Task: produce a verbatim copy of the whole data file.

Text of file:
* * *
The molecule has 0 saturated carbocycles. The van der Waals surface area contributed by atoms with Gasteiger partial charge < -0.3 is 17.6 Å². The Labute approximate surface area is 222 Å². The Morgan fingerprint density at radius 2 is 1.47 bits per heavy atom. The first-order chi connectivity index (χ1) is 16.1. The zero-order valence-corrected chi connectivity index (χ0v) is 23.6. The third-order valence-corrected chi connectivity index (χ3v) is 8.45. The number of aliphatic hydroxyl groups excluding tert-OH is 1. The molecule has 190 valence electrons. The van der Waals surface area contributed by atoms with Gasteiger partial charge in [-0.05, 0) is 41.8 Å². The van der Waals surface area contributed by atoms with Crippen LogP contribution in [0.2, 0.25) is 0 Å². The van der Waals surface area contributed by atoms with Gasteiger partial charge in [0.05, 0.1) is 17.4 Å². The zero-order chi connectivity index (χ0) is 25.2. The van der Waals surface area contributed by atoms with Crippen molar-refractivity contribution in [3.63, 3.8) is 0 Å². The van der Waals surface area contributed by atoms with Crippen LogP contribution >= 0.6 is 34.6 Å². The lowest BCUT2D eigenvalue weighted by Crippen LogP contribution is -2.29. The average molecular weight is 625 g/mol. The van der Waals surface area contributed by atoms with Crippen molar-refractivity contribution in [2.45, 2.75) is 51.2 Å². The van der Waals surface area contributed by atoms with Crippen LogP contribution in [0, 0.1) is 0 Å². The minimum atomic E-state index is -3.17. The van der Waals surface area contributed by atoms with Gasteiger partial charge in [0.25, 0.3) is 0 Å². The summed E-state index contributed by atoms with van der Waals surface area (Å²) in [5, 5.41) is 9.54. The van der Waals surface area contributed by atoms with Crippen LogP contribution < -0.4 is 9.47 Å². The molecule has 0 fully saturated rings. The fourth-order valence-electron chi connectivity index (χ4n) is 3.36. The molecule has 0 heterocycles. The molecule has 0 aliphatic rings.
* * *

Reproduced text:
The molecule has 0 saturated carbocycles. The van der Waals surface area contributed by atoms with Gasteiger partial charge < -0.3 is 17.6 Å². The Labute approximate surface area is 222 Å². The Morgan fingerprint density at radius 2 is 1.47 bits per heavy atom. The first-order chi connectivity index (χ1) is 16.1. The zero-order valence-corrected chi connectivity index (χ0v) is 23.6. The third-order valence-corrected chi connectivity index (χ3v) is 8.45. The number of aliphatic hydroxyl groups excluding tert-OH is 1. The molecule has 190 valence electrons. The van der Waals surface area contributed by atoms with Gasteiger partial charge in [-0.05, 0) is 41.8 Å². The van der Waals surface area contributed by atoms with Crippen LogP contribution in [0.2, 0.25) is 0 Å². The van der Waals surface area contributed by atoms with Gasteiger partial charge in [0.05, 0.1) is 17.4 Å². The zero-order chi connectivity index (χ0) is 25.2. The van der Waals surface area contributed by atoms with Crippen molar-refractivity contribution in [3.63, 3.8) is 0 Å². The van der Waals surface area contributed by atoms with Crippen LogP contribution >= 0.6 is 34.6 Å². The lowest BCUT2D eigenvalue weighted by Crippen LogP contribution is -2.29. The average molecular weight is 625 g/mol. The van der Waals surface area contributed by atoms with Crippen molar-refractivity contribution in [2.45, 2.75) is 51.2 Å². The van der Waals surface area contributed by atoms with Crippen LogP contribution in [0, 0.1) is 0 Å². The minimum atomic E-state index is -3.17. The van der Waals surface area contributed by atoms with Gasteiger partial charge in [0.25, 0.3) is 0 Å². The summed E-state index contributed by atoms with van der Waals surface area (Å²) in [5, 5.41) is 9.54. The van der Waals surface area contributed by atoms with Crippen LogP contribution < -0.4 is 9.47 Å². The molecule has 0 fully saturated rings. The fourth-order valence-electron chi connectivity index (χ4n) is 3.36. The molecule has 0 heterocycles. The molecule has 0 aliphatic rings.